While being interviewed recently about the strong, unconventional women in my books, the interviewer asked who were my role models? I was stumped. While there are many women I’ve admired, I wouldn’t say they were role models.
As I drove home, I thought about the question and realized I did have role models, but they were fictional characters.
The first was Annie Oakley—not the real woman, but the star of a 1950’s TV show. Annie could out ride and out shoot anyone, and was admired for her marksmanship, not her cute pigtails. I liked that. Beauty may fade, but accomplishments last.
The second was Katy Keene, the fashion model star of a series of popular comic books. Unlike my stay-at-home mom and those of my friends, Katy had a glamorous career. Readers could be a part of that glamorous world by sending in their own dress designs, and the artist would choose some and incorporate them, with credit given to the designer. My designs were never chosen; I guess my fashion sense didn’t jibe with Katy’s. But a circus horse I drew was accepted and became my first published anything. What a rush! While I didn’t like the frustration and bitter disappointment of rejection, I loved being published and wanted to repeat the experience again and again.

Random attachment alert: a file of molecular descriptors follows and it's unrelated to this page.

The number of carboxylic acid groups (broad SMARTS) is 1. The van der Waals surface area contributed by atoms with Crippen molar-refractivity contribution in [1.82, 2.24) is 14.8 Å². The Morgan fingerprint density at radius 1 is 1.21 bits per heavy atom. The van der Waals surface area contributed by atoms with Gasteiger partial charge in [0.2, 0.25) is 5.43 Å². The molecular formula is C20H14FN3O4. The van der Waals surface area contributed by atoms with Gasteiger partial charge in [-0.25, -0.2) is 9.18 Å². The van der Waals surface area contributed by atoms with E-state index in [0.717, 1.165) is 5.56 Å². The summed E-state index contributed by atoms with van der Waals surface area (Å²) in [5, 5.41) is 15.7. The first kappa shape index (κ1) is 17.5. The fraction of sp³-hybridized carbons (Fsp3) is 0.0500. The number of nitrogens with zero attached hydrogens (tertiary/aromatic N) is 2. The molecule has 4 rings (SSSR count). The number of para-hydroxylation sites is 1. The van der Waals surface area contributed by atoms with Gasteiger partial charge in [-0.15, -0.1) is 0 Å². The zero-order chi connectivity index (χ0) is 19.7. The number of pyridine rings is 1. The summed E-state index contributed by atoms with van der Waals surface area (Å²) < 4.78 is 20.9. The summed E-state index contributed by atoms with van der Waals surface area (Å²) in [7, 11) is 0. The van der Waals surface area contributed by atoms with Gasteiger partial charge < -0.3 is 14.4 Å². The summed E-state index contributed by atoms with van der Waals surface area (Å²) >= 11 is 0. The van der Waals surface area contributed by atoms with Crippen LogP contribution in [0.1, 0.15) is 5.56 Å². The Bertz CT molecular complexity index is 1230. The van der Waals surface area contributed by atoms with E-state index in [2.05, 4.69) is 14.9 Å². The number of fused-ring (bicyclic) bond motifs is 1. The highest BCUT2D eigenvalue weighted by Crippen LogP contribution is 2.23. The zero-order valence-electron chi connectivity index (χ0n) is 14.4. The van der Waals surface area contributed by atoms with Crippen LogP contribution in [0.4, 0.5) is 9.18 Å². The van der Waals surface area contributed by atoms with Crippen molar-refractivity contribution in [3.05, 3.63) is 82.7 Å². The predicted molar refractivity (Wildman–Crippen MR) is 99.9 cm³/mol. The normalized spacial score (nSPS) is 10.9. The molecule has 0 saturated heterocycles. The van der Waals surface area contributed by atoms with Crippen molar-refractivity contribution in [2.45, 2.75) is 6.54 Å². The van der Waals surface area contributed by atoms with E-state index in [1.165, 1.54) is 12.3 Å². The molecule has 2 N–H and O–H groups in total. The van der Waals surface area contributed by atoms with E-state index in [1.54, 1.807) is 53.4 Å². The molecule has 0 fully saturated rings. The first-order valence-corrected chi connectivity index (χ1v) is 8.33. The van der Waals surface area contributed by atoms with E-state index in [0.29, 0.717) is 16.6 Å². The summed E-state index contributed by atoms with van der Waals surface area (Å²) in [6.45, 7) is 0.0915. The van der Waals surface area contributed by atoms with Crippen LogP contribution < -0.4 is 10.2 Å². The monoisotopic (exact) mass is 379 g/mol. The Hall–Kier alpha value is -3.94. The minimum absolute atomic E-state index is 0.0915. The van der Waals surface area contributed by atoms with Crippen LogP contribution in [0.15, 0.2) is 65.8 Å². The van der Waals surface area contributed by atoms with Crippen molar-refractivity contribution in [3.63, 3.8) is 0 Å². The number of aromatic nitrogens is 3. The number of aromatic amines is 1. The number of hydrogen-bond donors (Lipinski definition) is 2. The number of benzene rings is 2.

My third role model was Nancy Drew, girl sleuth. I devoured every book in the series, and loved Nancy. She solved mysteries and nobody told her she couldn’t. If I couldn’t solve mysteries, at least I could write stories.
Later, real-life women replaced those fictional characters as my inspiration. Writers like Mary Stewart, Victoria Holt, and Phyllis A Whitney. I worked hard at becoming a published novelist just like them, enduring rejection and persevering as those Katy Keene years had taught me.
So, thanks Annie, Katy, Nancy, Mary, Victoria, Phyllis, and all the women who came after. Now when an interviewer asks about my role models, I’ll be ready with my list.
Who are your role models, fictional or real life, and how do they inspire you?